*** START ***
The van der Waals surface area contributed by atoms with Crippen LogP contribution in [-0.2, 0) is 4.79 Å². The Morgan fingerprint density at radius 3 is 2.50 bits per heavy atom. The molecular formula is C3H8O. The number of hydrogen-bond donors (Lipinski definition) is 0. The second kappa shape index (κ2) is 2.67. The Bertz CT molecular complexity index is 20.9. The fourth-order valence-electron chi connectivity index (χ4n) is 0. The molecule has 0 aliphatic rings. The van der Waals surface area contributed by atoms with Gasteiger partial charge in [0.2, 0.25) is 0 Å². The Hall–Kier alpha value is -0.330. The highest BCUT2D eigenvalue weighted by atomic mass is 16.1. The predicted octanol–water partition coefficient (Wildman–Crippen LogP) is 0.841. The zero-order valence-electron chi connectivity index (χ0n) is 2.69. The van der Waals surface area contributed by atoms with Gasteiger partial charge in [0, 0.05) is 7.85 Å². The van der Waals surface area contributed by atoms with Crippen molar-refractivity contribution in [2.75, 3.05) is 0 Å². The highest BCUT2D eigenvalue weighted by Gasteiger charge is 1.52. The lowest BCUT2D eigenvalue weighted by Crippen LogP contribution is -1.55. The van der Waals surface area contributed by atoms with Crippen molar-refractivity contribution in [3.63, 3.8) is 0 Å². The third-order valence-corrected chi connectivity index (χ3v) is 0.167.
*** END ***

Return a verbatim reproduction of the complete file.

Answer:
The van der Waals surface area contributed by atoms with Crippen LogP contribution in [-0.2, 0) is 4.79 Å². The Morgan fingerprint density at radius 3 is 2.50 bits per heavy atom. The molecular formula is C3H8O. The number of hydrogen-bond donors (Lipinski definition) is 0. The second kappa shape index (κ2) is 2.67. The Bertz CT molecular complexity index is 20.9. The fourth-order valence-electron chi connectivity index (χ4n) is 0. The molecule has 0 aliphatic rings. The van der Waals surface area contributed by atoms with Gasteiger partial charge in [0.2, 0.25) is 0 Å². The Hall–Kier alpha value is -0.330. The highest BCUT2D eigenvalue weighted by atomic mass is 16.1. The predicted octanol–water partition coefficient (Wildman–Crippen LogP) is 0.841. The zero-order valence-electron chi connectivity index (χ0n) is 2.69. The van der Waals surface area contributed by atoms with Gasteiger partial charge in [0, 0.05) is 7.85 Å². The van der Waals surface area contributed by atoms with Crippen molar-refractivity contribution in [2.75, 3.05) is 0 Å². The highest BCUT2D eigenvalue weighted by Gasteiger charge is 1.52. The lowest BCUT2D eigenvalue weighted by Crippen LogP contribution is -1.55. The van der Waals surface area contributed by atoms with Crippen molar-refractivity contribution in [3.63, 3.8) is 0 Å². The third-order valence-corrected chi connectivity index (χ3v) is 0.167.